Additionally, he explains that the allocation of conventionality control powers shows both patterns of centralization and decentralization due to the different tasks and features of domestic and regional courts (see the charter on p. 196). Most likely, these phenomena depend on the lack of absolute hierarchical superiority of international law over domestic law, requiring constant arrangements and re-arrangements. In light of the approach dealing with the application of the conventionality control, judicial practices (and their contradictions) become paramount for the book. At the same time, this approach challenges any self-standing, monolithic understanding of judicial authority: co-existing overlapping jurisdictions have to admit being vested in “relative authority”.8

In this respect, one critical but crucial aspect of the analysis, in my view, is that the doctrine of conventionality control itself was elaborated by a court at a certain point. Other options relying on consistent interpretations and distinct tools for dialogue in theory could have been acceptable and even successful. One could say that Art. 2 of the achr played a role in this approach by the Inter-American Court of Human Rights, although this can be disputable. Even more is the fact that, instead of an example of “relative authority” defended by Negishi, this jurisprudence shows a clear stance taken by the Court vis-à-vis domestic orders.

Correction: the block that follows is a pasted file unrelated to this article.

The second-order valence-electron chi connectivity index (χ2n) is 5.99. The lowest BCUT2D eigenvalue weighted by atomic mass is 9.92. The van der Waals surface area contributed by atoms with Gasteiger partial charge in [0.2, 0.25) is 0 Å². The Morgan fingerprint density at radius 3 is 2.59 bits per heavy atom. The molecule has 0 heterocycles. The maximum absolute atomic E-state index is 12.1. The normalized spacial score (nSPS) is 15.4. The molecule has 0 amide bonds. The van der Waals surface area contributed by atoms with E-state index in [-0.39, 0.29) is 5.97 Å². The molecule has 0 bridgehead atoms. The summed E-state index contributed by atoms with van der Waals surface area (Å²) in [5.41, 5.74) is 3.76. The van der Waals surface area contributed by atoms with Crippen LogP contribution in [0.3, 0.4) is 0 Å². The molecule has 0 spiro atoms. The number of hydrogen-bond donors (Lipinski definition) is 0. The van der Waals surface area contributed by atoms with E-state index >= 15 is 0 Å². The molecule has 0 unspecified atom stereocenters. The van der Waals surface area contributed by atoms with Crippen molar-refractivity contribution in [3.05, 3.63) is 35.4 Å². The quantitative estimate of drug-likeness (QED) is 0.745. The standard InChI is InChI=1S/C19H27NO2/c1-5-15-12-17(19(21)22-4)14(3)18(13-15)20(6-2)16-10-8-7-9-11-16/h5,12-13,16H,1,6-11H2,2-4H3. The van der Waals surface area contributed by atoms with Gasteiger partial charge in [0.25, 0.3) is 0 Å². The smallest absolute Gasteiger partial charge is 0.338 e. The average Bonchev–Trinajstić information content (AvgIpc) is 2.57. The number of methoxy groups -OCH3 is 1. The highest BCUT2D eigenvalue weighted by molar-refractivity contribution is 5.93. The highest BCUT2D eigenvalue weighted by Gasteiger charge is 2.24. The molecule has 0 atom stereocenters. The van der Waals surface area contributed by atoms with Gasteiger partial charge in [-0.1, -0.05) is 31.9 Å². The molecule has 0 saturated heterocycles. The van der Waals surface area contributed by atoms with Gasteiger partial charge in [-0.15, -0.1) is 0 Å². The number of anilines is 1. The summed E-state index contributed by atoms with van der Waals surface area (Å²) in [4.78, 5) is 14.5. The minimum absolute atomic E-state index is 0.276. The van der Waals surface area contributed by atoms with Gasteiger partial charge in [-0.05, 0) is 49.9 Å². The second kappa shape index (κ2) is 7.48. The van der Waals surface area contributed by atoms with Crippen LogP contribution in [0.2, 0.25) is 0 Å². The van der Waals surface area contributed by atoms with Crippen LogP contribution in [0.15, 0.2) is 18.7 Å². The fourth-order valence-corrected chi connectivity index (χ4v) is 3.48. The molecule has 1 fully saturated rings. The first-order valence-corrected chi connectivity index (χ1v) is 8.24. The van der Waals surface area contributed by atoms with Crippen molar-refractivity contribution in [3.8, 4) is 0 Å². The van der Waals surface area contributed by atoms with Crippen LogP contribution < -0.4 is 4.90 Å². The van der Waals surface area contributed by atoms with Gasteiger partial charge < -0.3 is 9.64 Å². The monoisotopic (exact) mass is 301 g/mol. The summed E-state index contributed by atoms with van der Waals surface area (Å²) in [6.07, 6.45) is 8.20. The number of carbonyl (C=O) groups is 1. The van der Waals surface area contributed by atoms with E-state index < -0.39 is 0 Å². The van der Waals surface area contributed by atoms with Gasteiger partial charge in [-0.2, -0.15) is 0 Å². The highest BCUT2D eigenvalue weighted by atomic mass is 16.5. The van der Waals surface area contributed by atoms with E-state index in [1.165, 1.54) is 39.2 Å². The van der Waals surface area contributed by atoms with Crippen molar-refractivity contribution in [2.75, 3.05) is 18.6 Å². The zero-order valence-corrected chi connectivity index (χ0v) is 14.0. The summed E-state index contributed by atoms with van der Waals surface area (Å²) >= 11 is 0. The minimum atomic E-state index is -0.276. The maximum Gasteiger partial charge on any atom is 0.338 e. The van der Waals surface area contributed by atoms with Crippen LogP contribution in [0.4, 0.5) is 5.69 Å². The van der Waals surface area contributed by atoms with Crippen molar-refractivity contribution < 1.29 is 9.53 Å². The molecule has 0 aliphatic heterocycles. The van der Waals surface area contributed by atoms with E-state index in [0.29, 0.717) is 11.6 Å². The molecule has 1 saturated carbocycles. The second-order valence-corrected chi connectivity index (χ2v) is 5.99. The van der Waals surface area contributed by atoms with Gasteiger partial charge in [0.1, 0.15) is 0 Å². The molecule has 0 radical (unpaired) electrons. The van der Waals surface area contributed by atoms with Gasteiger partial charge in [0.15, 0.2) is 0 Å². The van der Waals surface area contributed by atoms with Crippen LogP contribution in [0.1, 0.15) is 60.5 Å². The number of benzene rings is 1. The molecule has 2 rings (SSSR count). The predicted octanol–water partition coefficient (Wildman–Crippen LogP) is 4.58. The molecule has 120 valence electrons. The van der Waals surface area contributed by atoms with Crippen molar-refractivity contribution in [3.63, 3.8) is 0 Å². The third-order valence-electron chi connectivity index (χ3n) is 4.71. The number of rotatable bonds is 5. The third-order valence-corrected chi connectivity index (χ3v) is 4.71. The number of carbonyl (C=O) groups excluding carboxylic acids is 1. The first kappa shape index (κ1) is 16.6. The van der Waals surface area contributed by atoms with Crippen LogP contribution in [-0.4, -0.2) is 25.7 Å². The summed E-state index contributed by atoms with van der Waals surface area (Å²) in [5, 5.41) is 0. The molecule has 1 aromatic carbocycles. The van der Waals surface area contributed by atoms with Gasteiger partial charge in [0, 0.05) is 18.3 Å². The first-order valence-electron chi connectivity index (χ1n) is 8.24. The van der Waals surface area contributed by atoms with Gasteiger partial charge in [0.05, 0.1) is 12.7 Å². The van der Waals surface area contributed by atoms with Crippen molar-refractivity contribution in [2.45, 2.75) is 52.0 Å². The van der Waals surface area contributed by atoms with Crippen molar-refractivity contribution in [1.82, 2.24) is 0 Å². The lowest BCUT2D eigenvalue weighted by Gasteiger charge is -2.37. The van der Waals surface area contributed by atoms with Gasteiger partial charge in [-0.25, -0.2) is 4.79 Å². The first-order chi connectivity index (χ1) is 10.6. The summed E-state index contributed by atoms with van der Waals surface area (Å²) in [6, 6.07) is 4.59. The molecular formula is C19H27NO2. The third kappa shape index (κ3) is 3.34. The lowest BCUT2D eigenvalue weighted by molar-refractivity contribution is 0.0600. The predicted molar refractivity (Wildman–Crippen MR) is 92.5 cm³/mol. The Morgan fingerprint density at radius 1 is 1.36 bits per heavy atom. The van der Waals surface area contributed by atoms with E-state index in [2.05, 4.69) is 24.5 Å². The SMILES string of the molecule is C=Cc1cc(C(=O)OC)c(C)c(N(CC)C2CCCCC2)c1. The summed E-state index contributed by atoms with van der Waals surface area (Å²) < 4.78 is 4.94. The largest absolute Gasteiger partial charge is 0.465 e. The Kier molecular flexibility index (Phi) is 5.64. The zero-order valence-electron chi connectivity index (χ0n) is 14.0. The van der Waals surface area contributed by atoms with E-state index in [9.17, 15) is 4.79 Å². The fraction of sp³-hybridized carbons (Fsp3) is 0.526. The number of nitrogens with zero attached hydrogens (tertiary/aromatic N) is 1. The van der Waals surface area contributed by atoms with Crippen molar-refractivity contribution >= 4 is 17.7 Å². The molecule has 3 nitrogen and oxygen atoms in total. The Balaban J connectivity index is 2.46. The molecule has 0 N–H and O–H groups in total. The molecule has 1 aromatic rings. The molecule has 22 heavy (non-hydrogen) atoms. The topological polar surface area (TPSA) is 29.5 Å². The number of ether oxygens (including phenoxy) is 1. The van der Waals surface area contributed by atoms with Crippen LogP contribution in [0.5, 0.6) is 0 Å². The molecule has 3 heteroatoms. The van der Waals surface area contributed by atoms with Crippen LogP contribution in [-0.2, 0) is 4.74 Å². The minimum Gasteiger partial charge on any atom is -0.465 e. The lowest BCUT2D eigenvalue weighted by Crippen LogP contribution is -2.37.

4 Building a New Model?

The third feature that deserves praising is the presence in the volume of both de-construction and re-construction of categorial paradigms. In particular, Negishi criticizes the pyramidal understanding of the relationship between international and constitutional law as long as it allots the role of supreme norm either to the former or the latter. To overcome such static understanding, he defends the trapezium model, situating in its upper base both legal sources, similarly to previous scholarly approaches.9